I was still on a quest to find an exercise that would strengthen my shoulder. Then it occurred to me that the best movement at this point of my recovery would be some form of shoulder raises. In the past, I had worked out in clubs that had machines that could isolate the muscle group. This seemed ideal, given the limited mobility in my left arm. Since I didn’t know of any such machines at either of my current gyms, I would have to accomplish this with dumbbells.
The next time I went to the gym, I went through my normal gauntlet of upper body exercises. When it came time for shoulder raises, I selected a pair of 5-lb dumbbells. Starting with them atop my thighs, I brought them up and to my side, mimicking flapping wings. I couldn’t bring my left elbow to my ears. My left wrist drooped; I couldn’t even maintain a tight grip. Somehow I willed myself through fifteen reps. I wanted to try using more weights during my next two sets, but I knew that I shouldn’t risk form or safety. Doing moderate exercise had been what had gotten my body to this point over the last few years. Regaining use in my elbow should be no different.
With all of the time I was putting in at the gym, my body was recovering its ability to do many of its daily tasks so quickly that it was hard to keep track. There had been many things that I either couldn’t perform after the stroke or had to find new ways of doing. For instance, before the stroke, like most people, I had been used to taking a shower every morning. After I lost such significant use of the left side of my body, this became a drawn-out and tiresome task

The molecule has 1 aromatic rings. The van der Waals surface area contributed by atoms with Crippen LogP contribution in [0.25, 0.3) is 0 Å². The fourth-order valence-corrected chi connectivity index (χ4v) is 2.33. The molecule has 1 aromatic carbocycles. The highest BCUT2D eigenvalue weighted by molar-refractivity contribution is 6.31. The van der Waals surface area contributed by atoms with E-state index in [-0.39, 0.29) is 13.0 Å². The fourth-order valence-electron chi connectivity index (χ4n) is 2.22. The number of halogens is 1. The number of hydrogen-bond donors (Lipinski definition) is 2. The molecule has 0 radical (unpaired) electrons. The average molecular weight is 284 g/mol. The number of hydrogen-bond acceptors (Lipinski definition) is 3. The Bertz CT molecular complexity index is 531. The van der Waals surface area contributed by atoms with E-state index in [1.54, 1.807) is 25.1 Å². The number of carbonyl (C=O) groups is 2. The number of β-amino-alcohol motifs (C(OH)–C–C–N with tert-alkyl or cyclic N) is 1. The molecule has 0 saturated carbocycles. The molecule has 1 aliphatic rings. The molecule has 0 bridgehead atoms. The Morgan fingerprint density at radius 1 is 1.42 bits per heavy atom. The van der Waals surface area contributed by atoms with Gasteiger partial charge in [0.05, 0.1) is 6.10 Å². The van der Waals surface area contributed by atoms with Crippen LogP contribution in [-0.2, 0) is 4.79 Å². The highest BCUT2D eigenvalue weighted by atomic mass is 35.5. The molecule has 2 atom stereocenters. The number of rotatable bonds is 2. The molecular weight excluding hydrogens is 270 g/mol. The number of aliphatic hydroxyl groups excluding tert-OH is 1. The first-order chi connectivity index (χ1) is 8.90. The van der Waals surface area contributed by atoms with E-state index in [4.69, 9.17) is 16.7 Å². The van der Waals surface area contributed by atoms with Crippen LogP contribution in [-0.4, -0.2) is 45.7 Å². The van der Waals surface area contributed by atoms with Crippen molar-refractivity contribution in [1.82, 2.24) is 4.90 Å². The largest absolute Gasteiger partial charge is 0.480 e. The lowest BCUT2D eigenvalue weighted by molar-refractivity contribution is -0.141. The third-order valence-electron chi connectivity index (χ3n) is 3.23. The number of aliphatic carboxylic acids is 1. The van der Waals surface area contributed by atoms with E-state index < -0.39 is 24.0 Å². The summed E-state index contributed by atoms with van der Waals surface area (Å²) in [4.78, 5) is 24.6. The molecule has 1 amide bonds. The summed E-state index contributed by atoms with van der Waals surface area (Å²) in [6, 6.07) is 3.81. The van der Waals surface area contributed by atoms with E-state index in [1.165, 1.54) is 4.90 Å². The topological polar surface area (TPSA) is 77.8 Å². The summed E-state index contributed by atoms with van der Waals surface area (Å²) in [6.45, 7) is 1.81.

I would lay out my socks, underwear, and pants on the bed. Then I would strip down and hobble to the tub. Next I would maneuver myself onto a shower bench or stand upright in a shower. When I was standing, it was because I was in a shower that couldn’t accommodate a bench. When I was using one that couldn’t, I would lean against the wall, making sure that I didn’t move so much that I would lose balance and fall. During these showers, I felt so restricted that I never did enough to fully get clean. But standing was so exhausting that I would finish the shower feeling drained. I would drag myself back to the bedroom and take thirty minutes to dress.